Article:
Friday, March 23, 2012

Number Inconsistency (5)

We have seen how dealing appropriately with the ordinal (relational) nature of number requires going beyond the 1-dimensional qualitative approach (within which Conventional Mathematics is defined).

Again this is is necessary as thc customary approach has no means - within its own terms of reference - of satisfactorily distinguishing qualitative from quantitative type meaning.

Alternatively this entails that Conventional Mathematics cannot properly deal with the ordinal (qualitative) nature of number. Worse still because - in dynamic experiential terms - both cardinal and ordinal meaning are interrelated, it implies that Conventional Mathematics ultimately cannot even properly deal with its own chosen area of the quantitative nature of number (and by extension all quantitative notions)!

I have defined on numerous occasions the nature of the 3 Types of Mathematics (which are necessary in an overall comprehensive framework).

Once again Type 1 refers to the quantitative aspect (which is the sole specialisation of Conventional Mathematics). However even here there are two distinct approaches.

Unfortunately - as I would see it - Conventional Mathematics is very much rooted in an absolute Type 1 approach that is - qualitatively - of a linear logical (i.e. 1-dimensional) nature. At present it shows no openness whatever to a counterbalancing qualitative approach (that ultimatekly must be incorporated for full mathematical comprehension).

The alternative Type 1 approach - which I strongly advocate - is defined in a strictly relative manner. Though specialisation of the quantitative aspect of mathematical symbols is certainly legitimate in this approach, implicitly it recognises that a complementary qualitative type treatment of the same symbols is equally possible!

So the quantitatave aspect of Mathematics is understood here in a - relatively - independent manner.

And if we are to proceed to a truly comprehensive mathematical understanding (involving all 3 types) then the Type 1 must be defined in a relative - rather than absolute - fashion.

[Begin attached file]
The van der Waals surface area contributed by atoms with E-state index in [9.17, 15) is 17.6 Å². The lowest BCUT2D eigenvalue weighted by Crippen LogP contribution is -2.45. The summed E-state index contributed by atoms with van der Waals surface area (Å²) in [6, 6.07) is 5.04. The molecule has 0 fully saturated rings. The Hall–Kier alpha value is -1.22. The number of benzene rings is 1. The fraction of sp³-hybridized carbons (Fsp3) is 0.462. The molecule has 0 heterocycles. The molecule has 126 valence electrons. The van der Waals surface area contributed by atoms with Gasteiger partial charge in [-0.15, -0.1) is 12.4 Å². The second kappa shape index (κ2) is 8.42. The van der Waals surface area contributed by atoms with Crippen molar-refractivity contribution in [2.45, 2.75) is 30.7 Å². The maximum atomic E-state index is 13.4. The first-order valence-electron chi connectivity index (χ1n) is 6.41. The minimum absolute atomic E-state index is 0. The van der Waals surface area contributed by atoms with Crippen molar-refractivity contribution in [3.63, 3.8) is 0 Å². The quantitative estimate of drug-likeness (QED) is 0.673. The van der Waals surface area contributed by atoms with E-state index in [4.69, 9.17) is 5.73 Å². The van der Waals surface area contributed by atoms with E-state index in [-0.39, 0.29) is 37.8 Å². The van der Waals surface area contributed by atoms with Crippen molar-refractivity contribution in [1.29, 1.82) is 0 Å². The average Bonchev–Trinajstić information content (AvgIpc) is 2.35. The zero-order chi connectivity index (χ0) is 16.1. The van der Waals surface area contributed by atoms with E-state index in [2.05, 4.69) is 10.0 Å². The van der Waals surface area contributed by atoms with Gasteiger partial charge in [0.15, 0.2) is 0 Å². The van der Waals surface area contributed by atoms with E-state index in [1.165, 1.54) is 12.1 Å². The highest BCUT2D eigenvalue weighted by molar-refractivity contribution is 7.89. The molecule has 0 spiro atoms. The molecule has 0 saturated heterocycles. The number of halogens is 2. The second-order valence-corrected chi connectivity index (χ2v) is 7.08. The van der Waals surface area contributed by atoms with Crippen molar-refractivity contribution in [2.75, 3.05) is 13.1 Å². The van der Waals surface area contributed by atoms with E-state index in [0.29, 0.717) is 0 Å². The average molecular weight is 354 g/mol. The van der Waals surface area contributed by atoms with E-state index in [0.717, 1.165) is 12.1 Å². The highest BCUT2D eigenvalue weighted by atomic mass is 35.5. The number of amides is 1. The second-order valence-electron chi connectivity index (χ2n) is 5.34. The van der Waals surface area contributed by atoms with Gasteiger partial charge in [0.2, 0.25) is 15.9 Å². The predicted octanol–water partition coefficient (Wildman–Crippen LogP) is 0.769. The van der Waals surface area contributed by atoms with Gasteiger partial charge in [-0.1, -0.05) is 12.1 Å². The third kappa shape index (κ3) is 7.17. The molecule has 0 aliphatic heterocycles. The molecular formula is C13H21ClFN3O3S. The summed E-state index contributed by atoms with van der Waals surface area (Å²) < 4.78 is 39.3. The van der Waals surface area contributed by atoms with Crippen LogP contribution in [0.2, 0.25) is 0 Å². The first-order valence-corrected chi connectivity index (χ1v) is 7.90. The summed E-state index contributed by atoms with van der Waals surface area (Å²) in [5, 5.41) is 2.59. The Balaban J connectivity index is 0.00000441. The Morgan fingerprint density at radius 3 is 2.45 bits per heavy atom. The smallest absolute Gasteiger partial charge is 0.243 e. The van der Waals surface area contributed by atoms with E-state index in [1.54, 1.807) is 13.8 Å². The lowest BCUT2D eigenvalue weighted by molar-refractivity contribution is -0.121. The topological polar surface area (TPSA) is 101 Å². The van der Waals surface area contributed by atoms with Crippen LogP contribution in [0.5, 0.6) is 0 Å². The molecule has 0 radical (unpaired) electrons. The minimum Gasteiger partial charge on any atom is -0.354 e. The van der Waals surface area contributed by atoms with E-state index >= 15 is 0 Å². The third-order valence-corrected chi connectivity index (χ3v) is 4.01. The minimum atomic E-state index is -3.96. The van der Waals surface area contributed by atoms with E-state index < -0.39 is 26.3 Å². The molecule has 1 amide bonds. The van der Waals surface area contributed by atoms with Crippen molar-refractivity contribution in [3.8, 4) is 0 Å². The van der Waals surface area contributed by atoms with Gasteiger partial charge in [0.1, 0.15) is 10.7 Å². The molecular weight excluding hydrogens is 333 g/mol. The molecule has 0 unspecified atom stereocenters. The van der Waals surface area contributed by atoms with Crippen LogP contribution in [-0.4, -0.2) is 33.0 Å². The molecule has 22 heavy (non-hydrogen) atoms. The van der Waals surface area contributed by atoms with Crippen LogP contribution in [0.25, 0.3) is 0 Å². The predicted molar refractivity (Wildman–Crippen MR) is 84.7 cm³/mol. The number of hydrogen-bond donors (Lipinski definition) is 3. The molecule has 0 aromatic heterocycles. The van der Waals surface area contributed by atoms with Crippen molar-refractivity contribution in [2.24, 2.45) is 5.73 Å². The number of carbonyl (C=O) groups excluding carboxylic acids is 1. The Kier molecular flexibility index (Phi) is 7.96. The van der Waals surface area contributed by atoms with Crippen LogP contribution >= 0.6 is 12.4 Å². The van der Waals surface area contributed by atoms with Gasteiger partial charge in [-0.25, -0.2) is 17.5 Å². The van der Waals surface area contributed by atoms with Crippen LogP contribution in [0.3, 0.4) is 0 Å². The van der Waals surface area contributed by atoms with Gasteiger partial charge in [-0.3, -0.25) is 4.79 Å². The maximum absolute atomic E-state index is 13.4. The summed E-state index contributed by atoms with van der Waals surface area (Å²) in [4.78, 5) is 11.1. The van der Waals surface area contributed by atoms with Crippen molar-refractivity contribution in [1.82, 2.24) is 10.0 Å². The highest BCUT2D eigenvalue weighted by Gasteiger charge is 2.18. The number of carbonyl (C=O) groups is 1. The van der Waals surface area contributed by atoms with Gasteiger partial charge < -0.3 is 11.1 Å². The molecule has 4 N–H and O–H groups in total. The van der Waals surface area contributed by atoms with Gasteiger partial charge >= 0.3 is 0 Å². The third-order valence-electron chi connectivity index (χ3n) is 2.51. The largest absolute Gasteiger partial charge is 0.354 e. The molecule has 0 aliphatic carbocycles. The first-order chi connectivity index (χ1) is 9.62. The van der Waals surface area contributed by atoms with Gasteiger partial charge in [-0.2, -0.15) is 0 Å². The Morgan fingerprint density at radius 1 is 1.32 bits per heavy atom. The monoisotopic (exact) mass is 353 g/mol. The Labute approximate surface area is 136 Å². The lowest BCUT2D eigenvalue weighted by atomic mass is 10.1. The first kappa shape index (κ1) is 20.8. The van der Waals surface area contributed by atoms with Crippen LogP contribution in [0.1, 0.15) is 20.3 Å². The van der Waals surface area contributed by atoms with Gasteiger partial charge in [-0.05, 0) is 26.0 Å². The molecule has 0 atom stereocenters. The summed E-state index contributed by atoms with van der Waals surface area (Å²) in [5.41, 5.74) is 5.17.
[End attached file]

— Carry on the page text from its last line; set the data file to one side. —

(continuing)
Just as the 1st dimension of interpretation (in this relative context) initially provides the (Type 1) standard for quantitative type cardinal interpretation of number (based on independence), as I demonstrated in a recent blog the 2nd dimension (Type 2) likewise provides the standard basis for qualitative type ordinal interpretation of number (based on interdependence).

Then combining the 1st and 2nd dimensions of interpretation - corresponding to the linear and circular use of logic respectively - one for example can give a complete explanation of the relationship which two objects (i.e. numbers) have with each other, where both cardinal (quantitative) and ordinal (qualitative) distinctions are both preserved. I used once more the - apparently - simple illustration of the two turns at a crossroads to illustrate this point!

So putting it simply! The 1st dimension of interpretation can be clearly associated with cardinal (quantitative) meaning (in a relatively independent sense); the 2nd dimension can be clearly associated with ordinal (qualitative) type meaning (in a relatively interdependent sense).

However rather like the particle and wave nature of sub-atomic particles, once we bring both aspects together, the wave aspect becomes also particle like, and the particle aspect wave-like: likewise with respect to number: once we attempt to combine both the cardinal (quantitative) and ordinal (qualitative) nature of numbers the cardinal nature acquires ordinal like features, whereas the ordinal acquires cardinal like features.

And the fascinating clue to what all this means is given by the higher dimensional numbers with respect to 1 (> 2) with their corresponding roots of 1 (> 2).